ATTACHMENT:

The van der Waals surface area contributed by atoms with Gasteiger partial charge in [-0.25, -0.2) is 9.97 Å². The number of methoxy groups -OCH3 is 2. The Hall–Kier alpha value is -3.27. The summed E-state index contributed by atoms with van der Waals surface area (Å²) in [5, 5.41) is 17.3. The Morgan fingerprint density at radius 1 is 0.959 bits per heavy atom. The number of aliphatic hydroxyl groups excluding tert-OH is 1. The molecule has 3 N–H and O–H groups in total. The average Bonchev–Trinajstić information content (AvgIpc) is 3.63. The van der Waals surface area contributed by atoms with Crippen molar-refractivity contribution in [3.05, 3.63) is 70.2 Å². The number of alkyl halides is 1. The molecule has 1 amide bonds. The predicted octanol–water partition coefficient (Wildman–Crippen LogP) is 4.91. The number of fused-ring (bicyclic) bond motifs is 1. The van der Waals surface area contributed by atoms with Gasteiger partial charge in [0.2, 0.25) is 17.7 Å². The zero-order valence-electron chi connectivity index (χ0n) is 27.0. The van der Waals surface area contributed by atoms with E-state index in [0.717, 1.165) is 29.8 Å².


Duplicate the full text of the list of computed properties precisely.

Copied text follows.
The van der Waals surface area contributed by atoms with Gasteiger partial charge in [-0.25, -0.2) is 9.97 Å². The number of methoxy groups -OCH3 is 2. The Hall–Kier alpha value is -3.27. The summed E-state index contributed by atoms with van der Waals surface area (Å²) in [5, 5.41) is 17.3. The Morgan fingerprint density at radius 1 is 0.959 bits per heavy atom. The number of aliphatic hydroxyl groups excluding tert-OH is 1. The molecule has 3 N–H and O–H groups in total. The average Bonchev–Trinajstić information content (AvgIpc) is 3.63. The van der Waals surface area contributed by atoms with Crippen molar-refractivity contribution in [3.05, 3.63) is 70.2 Å². The number of alkyl halides is 1. The molecule has 1 amide bonds. The predicted octanol–water partition coefficient (Wildman–Crippen LogP) is 4.91. The number of fused-ring (bicyclic) bond motifs is 1. The van der Waals surface area contributed by atoms with Gasteiger partial charge in [0.2, 0.25) is 17.7 Å². The zero-order valence-electron chi connectivity index (χ0n) is 27.0. The van der Waals surface area contributed by atoms with E-state index in [0.717, 1.165) is 29.8 Å².